I do believe that the university, including its privileged student body and administration, wants to be (or at least look) progressive regarding race. However, the people making these statements and decisions do not look like us and they are naive to our daily struggles. With every race-related blunder and direct experience of anti-blackness, we are constantly shown that Cambridge is not designed for us. This latest example of politically correct yet empty pandering only deepens our anger, sadness, and disgust at another instance where the university has fumbled a grand opportunity to prove to us that they are for and with us in our struggle against white supremacy. You would think lessons would have been learned from the widely publicised incident between a Black student and a porter earlier this year, but unfortunately, this is not the case.    

"This is not the time to mince words."

So what are we asking for? How can Cambridge University start, and I mean start, to make this right? Note, the views on ways forward expressed here do not fully represent the Black community. After speaking with some of my fellow Black friends, here is what we came up with as necessary actions. First, the time is up on being (wilfully) oblivious to racism and its effects, in all its forms. Educate yourselves. It is not the job of Black people to keep explaining to you that saying “All Lives Matter” is problematic and invalidating of our hurt. We do not make this stuff up to get attention. Second, create (together with Black people) and publish (soon!) a tangible, specific and (for Christ’s sake and not the college) concise list of actions the university plans to take in addressing not only its historical role in perpetuating racial discrimination but also its current effects on the Black members of its community. Again, this list should be clear and precise.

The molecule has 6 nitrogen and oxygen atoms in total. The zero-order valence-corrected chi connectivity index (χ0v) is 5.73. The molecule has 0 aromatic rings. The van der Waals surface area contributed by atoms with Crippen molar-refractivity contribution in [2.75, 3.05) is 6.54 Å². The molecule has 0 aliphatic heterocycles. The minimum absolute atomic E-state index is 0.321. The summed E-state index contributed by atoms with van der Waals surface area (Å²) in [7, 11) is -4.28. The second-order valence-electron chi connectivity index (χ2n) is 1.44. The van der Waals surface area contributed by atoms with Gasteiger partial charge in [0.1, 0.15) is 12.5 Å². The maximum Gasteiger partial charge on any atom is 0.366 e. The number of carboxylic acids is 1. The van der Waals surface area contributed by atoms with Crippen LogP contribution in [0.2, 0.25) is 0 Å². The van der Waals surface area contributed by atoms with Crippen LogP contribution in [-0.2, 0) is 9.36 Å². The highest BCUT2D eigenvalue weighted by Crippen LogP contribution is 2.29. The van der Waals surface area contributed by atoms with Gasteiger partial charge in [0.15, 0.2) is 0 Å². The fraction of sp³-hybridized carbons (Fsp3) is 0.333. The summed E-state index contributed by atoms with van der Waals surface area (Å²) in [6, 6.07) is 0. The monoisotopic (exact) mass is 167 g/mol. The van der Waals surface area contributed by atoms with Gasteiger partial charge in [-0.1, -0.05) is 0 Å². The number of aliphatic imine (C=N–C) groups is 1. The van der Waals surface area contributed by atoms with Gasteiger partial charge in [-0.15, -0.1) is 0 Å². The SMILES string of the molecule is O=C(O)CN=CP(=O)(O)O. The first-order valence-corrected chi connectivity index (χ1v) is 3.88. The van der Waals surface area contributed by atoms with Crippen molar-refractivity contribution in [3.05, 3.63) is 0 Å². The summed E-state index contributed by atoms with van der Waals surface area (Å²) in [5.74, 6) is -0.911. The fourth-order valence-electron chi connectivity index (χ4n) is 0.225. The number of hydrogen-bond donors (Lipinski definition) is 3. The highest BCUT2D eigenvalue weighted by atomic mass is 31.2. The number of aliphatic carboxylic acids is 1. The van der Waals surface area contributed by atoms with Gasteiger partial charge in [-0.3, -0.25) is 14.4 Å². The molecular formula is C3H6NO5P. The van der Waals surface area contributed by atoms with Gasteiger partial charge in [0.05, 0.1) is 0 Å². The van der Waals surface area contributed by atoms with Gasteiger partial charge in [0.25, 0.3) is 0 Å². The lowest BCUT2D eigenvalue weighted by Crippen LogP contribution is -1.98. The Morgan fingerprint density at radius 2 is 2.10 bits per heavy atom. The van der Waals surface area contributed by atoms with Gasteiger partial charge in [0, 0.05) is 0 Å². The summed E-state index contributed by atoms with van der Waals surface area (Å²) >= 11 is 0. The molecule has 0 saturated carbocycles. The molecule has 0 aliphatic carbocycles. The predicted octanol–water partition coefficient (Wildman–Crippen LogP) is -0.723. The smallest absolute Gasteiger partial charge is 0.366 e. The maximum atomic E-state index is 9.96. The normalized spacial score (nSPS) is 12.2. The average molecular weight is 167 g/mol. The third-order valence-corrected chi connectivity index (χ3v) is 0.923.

Third, commit to work to decolonise the curriculum and encourage other schools in the UK to include the harsh realities of slavery, colonisation and oppression, in addition to the successes of Black people such as the Haitian revolution and Black Wall Street. Fourth, survey the concerns current Black students (and alumni), faculty, staff, and the larger Cambridge community (yes, all Black Lives Matter, even those outside the immediate Cambridge campus) regarding the university’s approaches to dealing with racism. Last, but certainly not least, speak up now and continuously speak up for the plight of Black people around the world, as well as in the UK. Say their names: Christopher Addler, Sheku Bayoh,Mark Duggan, Joy Gardner, Jimmy Mubenga, Belly Mujinga, and Sarah Reed, to name a few.  Your silence only further strengthens the foundation for more injustices. On top of these, a list of demands have been posted by the CUSU BME Campaign, of which I am in full support.   


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Now I know calling you out like this might be taken by many white people, even those who call themselves ‘allies,’ as being harsh and difficult to hear. However, this is not the time to mince words. This is a time for accountability, engagement, and action.